Pelvic floor dysfunction is an overarching condition that includes many disorders that are affected by the pelvic floor.
Your pelvic floor muscles sit between your two hip bones and act as a sling to support your bladder, rectum, and sexual/reproductive organs to assist with urination, defecation, sexual and reproductive functions.
With each of these disorders, the underlying problems can be caused by overactivity or under-activity of the pelvic floor.
Overactivity of the pelvic floor, also known as hypertonic disorders, are caused by too much activity of the muscles or decreased ability to relax. Under-activity of the pelvic floor, or hypotonic disorders, are caused by weak or shortened muscles. (Stein, Wallace)
The prevalence of at least one pelvic floor disorder in women over the age of 20 is approximately 24% in the United States of America.
Roughly one third of women with symptomatic pelvic floor disorders had more than one disorder.
Men also can suffer from pelvic floor dysfunction however the overall prevalence in the United States has not been well established.
There are several well-known risk factors for pelvic floor dysfunction including age, gender, childbirth including number of births and type of birth, and obesity/body mass index.
Pelvic floor dysfunction should be considered a chronic disease due to potential presence throughout the lifespan and change with age. (Hallock)
The prevalence of pelvic floor dysfunction increases greatly with age. For example, 9.7% females between the ages of 20 and 39 experience one or more pelvic floor dysfunctions and this proportion increases steadily by age until 49.7% of females over the age of 80 experience one or more of these disorders.
Due to females having a longer lifespan than men on average, more women are likely to suffer from pelvic floor dysfunction. (Luber)
Additionally, women have a higher prevalence of pelvic floor dysfunction than men due to giving birth.
However even excluding childbirth, females who have not given birth are 3x more likely to experience stress urinary incontinence than men indicating that gender greatly affects likelihood of pelvic floor disorders. (Luber)
The prevalence of pelvic floor dysfunction in women increases with the number of deliveries and type of delivery as more vaginal births tends to result in increased likelihood of pelvic floor disorders.
One study by Nygaard et al found that the percentage of women who experience pelvic floor dysfunction was 12.8% for women with 0 children, 18.4% for women with 1 child, 24.6% for women with 2 children and 32.4% for women with 3 or more children. (Nygaard)
Lastly higher body mass index and obesity are risk factors for prolapse and both urinary and fecal incontinence.
Obesity has been shown to increase incontinence symptoms as an individual ages. The proportion of women with at least one pelvic floor disorder was found to be 75% for obese women versus 44% in non-obese women. (Hallock)
Race, genetics and socioeconomic status have not been shown to be risk factors for pelvic floor impairments at this time but further research is being conducted.
Medical guidelines recommend using conservative treatments including behavior modification and pelvic floor physical therapy as the starting point for treatment for pelvic floor dysfunction. (Arnouk)
Pelvic floor physical therapy has been proven to be effective in treating both overactive and underactive pelvic floor disorders.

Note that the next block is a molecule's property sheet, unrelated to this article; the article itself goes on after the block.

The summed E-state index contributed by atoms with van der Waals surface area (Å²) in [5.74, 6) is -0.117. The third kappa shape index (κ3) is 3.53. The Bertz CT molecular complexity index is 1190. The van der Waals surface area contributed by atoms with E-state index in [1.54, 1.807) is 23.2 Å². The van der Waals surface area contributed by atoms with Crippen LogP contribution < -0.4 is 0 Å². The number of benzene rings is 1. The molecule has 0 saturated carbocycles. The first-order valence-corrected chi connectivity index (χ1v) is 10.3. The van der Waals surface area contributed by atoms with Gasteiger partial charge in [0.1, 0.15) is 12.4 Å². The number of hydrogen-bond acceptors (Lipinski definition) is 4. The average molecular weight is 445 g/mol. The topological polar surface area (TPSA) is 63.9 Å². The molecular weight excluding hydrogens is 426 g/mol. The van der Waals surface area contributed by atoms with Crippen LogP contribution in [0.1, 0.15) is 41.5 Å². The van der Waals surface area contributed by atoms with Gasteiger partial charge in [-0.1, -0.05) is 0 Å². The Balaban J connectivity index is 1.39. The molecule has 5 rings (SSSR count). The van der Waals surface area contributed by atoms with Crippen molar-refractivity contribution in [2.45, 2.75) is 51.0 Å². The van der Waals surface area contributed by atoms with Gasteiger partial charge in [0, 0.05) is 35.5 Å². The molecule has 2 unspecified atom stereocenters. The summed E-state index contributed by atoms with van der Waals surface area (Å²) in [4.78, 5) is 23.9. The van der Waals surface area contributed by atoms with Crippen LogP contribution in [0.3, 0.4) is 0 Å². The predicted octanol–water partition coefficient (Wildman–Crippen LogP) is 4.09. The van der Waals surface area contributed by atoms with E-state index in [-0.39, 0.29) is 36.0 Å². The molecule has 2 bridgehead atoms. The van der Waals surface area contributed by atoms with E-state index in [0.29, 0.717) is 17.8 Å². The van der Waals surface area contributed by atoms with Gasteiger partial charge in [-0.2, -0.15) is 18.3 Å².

Overactive pelvic floor disorders that can benefit from physical therapy include pelvic pain, pain with intercourse (dyspareunia), vaginismus, vulvodynia, and postpartum sexual dysfunction.
Underactive pelvic floor disorders that can benefit from physical therapy include stress urinary incontinence, pelvic organ prolapse, anal and fecal incontinenece, postpartum pelvic organ prolapse and urinary incontinence. (Wallace)
When choosing a physical therapist, ensure that they have received specialized training in pelvic floor dysfunction for optimal treatment results.
Physical therapy treatments may include postural changes, strengthening or stretching, biofeedback, manual therapy, education, and instructions on medical devices such as vaginal weights or dilators as appropriate.
You may benefit from treatments other than conservative management depending on your response to physical therapy and behavior modification including medications or surgeries which can be recommended by an appropriate health care provider including your primary care physician, OB/GYN, or urologist.
Stein A, Sauder SK, Reale J. The role of physical therapy in sexual health in men and women: Evaluation and treatment. Sex Med Rev 2019;7:46–56.
Luber KM, Boero S, Choe JY. The demographics of pelvic floor disorders: Current observations and future projections. Presented at the Sixty-seventh Annual Meeting of the Pacific Coast Obstetrical and Gynecological Society, Kamuela, Hawaii, November 14-19, 2000.
Hallock, J. L., & Handa, V. L. (2016). The Epidemiology of Pelvic Floor Disorders and Childbirth: An Update. Obstetrics and gynecology clinics of North America, 43(1), 1–13. https://doi.org/10.1016/j.ogc.2015.10.008
Ingrid Nygaard MD et al. Prevalence of Symptomatic Pelvic Floor Disorders in US Women. Journal of the American Medical Association, September 17, 2008—Vol 300, No. 11
Arnouk, A., De, E., Rehfuss, A. et al. Physical, Complementary, and Alternative Medicine in the Treatment of Pelvic Floor Disorders. Curr Urol Rep 18, 47 (2017). https://doi.org/10.1007/s11934-017-0694-7
Wallace, S. L., Miller, L. D., & Mishra, K. (2019). Pelvic Floor Physical Therapy in the Treatment of Pelvic Floor Dysfunction in Women. Wolters Kluwer Health, Inc, (2019).